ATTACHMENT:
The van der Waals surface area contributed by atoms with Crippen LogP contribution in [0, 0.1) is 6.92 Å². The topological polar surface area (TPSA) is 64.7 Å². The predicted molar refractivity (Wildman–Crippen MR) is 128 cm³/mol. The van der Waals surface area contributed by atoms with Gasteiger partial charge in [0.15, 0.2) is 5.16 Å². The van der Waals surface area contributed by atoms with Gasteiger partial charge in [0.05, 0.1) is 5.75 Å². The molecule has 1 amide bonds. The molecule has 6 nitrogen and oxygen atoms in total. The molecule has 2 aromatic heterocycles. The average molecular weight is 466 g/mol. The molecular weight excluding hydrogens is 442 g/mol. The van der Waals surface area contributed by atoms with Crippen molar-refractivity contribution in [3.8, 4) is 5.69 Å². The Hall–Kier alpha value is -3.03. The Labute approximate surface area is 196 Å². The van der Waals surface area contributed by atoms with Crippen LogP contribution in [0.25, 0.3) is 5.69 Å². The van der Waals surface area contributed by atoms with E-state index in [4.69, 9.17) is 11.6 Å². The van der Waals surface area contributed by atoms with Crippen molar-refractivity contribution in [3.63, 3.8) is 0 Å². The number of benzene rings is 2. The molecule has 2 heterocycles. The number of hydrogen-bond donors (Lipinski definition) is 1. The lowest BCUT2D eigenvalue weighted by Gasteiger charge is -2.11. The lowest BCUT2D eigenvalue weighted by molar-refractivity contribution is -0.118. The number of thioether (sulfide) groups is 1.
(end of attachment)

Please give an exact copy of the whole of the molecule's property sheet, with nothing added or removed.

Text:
The van der Waals surface area contributed by atoms with Crippen LogP contribution in [0, 0.1) is 6.92 Å². The topological polar surface area (TPSA) is 64.7 Å². The predicted molar refractivity (Wildman–Crippen MR) is 128 cm³/mol. The van der Waals surface area contributed by atoms with Gasteiger partial charge in [0.15, 0.2) is 5.16 Å². The van der Waals surface area contributed by atoms with Gasteiger partial charge in [0.05, 0.1) is 5.75 Å². The molecule has 1 amide bonds. The molecule has 6 nitrogen and oxygen atoms in total. The molecule has 2 aromatic heterocycles. The average molecular weight is 466 g/mol. The molecular weight excluding hydrogens is 442 g/mol. The van der Waals surface area contributed by atoms with Crippen molar-refractivity contribution in [3.8, 4) is 5.69 Å². The Hall–Kier alpha value is -3.03. The Labute approximate surface area is 196 Å². The van der Waals surface area contributed by atoms with Crippen LogP contribution in [0.25, 0.3) is 5.69 Å². The van der Waals surface area contributed by atoms with E-state index in [4.69, 9.17) is 11.6 Å². The van der Waals surface area contributed by atoms with Crippen molar-refractivity contribution in [3.63, 3.8) is 0 Å². The number of benzene rings is 2. The molecule has 2 heterocycles. The number of hydrogen-bond donors (Lipinski definition) is 1. The lowest BCUT2D eigenvalue weighted by Gasteiger charge is -2.11. The lowest BCUT2D eigenvalue weighted by molar-refractivity contribution is -0.118. The number of thioether (sulfide) groups is 1.